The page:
Readers of the June edition of ABA Bank Marketing magazine will find several great case studies of how community banks Baylake Bank, Avidia Bank and North Jersey Community Bank, are utilizing the micro-blogging service, Twitter. Accompanying the article is a sidebar by our own Kristin Brandt explaining her hesitancy to recommend the service to clients:
While I use Twitter both personally and professionally, I often surprise colleagues and clients when I profess my hesitancy to recommend the popular micro-blogging service. A powerful tool for connecting to and communicating with customers and community, Twitter (like any social channel), is not right for every organization. Here are two reasons why:
• Building a following is difficult.
• Getting them to engage with your brand is even more so.
If you are familiar with Facebook, you will know then that you can easily find users in a given geographic area, as well as by additional criteria such as interests, age, and gender through the site’s advertising tool. Using this same tool, you can target advertising to a group of your selection to draw attention to your bank’s Facebook Page, and build a base of Fans (or Likes).
For example, there are 12,640 Facebook users in Natick, Mass., where our office is located. Of these users, 10,040 are between the ages of 24 and 54. And of those,100 people are interested in bicycles. (Cool, right?)
Twitter does not have similar functionality (yet). Sites like WeFollow.com and LocalFollow.com can help you to identify users, but the results are hit-and-miss. For example, using the scenario above, according to WeFollow, there are 16 Twitter users in Natick,Mass., which is probably low, but I don’t know by how much or if they are actively using the service.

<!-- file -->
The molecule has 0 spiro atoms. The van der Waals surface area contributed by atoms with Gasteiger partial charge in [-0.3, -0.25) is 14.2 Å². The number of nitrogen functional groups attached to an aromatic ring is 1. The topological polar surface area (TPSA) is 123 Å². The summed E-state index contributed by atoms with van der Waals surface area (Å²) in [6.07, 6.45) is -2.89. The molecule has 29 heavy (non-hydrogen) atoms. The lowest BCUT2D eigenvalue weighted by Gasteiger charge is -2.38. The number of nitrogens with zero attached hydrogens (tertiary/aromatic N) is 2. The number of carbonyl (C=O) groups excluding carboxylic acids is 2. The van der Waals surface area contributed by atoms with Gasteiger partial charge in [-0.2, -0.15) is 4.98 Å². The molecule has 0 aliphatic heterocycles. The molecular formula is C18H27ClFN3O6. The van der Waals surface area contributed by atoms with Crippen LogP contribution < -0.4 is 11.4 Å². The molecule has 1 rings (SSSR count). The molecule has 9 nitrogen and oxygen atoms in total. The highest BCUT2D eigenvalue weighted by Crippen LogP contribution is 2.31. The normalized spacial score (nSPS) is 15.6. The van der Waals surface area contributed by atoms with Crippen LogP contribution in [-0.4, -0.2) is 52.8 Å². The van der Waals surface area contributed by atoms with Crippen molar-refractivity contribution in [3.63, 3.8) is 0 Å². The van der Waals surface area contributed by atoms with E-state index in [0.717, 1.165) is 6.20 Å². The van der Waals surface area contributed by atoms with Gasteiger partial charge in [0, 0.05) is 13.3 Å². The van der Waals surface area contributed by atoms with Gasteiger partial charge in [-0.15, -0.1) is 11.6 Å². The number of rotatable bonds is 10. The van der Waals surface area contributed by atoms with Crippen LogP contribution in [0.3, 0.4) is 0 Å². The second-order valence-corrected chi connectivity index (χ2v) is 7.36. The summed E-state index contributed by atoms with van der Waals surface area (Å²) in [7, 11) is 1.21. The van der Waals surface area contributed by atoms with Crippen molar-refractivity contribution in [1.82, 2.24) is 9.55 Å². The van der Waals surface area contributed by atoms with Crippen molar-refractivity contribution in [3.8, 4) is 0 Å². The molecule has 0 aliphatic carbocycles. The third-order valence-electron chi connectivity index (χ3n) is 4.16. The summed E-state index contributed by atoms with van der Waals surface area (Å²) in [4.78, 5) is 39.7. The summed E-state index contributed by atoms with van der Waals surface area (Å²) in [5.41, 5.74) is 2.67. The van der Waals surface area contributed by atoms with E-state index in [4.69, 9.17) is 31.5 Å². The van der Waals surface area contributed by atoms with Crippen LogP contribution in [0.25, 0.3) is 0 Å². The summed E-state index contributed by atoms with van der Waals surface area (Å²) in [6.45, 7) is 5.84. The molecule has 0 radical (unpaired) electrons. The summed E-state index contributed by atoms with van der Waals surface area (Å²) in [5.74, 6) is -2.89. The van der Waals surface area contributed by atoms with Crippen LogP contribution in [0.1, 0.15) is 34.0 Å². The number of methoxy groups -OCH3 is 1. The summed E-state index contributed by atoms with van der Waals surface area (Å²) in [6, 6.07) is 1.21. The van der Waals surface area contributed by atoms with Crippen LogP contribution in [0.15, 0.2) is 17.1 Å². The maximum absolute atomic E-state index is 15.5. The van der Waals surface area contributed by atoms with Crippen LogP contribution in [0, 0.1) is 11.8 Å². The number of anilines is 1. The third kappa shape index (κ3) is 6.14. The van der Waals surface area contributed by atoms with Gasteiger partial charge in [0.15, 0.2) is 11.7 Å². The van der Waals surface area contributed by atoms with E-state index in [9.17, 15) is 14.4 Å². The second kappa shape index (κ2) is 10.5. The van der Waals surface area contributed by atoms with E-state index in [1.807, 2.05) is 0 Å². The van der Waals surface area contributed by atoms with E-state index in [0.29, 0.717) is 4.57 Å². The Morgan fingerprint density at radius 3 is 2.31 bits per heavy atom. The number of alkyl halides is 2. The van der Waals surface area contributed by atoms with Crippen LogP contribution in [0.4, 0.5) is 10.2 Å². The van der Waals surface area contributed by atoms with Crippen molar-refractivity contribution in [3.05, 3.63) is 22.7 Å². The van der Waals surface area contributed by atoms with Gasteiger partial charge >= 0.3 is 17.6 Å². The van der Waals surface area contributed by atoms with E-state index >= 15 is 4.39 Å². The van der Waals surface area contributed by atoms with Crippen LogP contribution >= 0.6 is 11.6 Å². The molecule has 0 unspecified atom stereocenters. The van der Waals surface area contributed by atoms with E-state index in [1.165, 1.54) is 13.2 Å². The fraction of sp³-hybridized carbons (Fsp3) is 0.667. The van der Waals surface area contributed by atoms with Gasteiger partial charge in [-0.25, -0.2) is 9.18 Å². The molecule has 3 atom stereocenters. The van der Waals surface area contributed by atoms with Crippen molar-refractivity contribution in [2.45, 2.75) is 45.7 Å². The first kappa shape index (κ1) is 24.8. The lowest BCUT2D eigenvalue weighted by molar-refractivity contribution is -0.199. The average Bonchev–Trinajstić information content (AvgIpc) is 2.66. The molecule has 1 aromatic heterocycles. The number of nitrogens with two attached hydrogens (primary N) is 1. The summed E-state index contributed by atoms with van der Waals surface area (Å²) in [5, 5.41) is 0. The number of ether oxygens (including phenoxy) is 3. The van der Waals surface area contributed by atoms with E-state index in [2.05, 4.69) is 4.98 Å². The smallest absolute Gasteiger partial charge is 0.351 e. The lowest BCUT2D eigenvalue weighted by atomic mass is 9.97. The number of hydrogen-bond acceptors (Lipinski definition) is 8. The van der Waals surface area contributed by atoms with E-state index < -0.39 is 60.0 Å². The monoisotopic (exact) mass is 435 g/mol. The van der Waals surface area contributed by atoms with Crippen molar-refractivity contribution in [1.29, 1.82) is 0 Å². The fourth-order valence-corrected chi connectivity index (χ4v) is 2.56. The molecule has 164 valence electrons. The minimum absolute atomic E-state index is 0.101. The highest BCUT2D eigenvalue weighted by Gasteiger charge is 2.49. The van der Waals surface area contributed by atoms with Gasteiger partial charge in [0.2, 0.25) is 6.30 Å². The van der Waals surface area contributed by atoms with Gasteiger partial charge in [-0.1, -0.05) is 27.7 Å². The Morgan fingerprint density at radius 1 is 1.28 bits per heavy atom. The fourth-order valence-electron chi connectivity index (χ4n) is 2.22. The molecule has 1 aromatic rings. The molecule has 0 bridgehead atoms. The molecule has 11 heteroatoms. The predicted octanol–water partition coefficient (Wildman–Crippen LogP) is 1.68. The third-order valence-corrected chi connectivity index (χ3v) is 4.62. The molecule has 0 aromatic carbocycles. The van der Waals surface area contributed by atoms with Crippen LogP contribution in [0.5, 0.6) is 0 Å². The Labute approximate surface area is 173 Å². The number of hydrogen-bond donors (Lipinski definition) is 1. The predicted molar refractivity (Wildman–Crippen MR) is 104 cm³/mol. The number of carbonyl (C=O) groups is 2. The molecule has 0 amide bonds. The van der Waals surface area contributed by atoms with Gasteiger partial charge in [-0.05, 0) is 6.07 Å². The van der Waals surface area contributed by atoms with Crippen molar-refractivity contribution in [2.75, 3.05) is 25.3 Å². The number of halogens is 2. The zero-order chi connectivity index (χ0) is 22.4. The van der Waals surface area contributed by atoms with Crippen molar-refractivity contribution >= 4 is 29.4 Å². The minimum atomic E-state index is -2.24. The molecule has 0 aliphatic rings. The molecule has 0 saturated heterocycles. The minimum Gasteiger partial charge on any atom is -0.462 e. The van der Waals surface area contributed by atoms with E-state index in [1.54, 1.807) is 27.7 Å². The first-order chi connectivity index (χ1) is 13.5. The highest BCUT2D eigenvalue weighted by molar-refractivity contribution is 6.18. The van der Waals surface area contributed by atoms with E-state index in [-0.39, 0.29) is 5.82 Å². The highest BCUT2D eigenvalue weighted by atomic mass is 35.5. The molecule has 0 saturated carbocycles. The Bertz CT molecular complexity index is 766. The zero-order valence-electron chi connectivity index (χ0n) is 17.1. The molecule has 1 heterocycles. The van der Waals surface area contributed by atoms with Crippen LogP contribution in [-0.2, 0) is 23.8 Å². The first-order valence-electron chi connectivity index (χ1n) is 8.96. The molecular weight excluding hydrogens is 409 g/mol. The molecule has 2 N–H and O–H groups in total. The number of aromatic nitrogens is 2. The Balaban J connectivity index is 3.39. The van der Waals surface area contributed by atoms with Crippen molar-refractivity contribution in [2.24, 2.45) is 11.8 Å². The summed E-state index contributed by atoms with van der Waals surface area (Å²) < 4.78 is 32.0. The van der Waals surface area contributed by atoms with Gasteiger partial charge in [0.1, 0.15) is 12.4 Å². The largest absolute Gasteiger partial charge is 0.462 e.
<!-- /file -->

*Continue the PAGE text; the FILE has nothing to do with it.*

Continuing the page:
As for how your institution encourages engagement (or, in Twitter-speak, retweets and responses), consider these statistics — in a three month period only 27 percent of Twitter users tweeted and 50 percent of the most influential tweets consumed were generated by just 20,000 “power” users.
The good news is 92 percent of people on Twitter said they would retweet content(relay to their followers) if it was “interesting.”
Which brings me to this question: How will your bank be using Twitter?
Will it be a customer service channel like Bank of America or Wells Fargo, or a promotional vehicle for distributing news, events, photos and so forth? And, in either case, are those items interesting enough to be considered candidates for retweeting or replying by the average consumer?
Consider this example: Heather Armstrong, a popular blogger known as Dooce, has 13 million followers on Twitter. According to Favstarfm.com. a recent tweet was retweeted by 712 users and marked as a favorite by an additional 216 —a reply rate of 0.06 percent.
Given a similar reply rate, what could your bank expect for engagement if you have 200 followers? How about 2,000?
So am I saying your bank shouldn’t be on Twitter?
No. But what I am saying is that you need to evaluate carefully, consider your potential investment of time, money and additional resources, and set realistic expectations about performance and engagement should you decide to start tweeting.
Click here to read the article (subscribers only).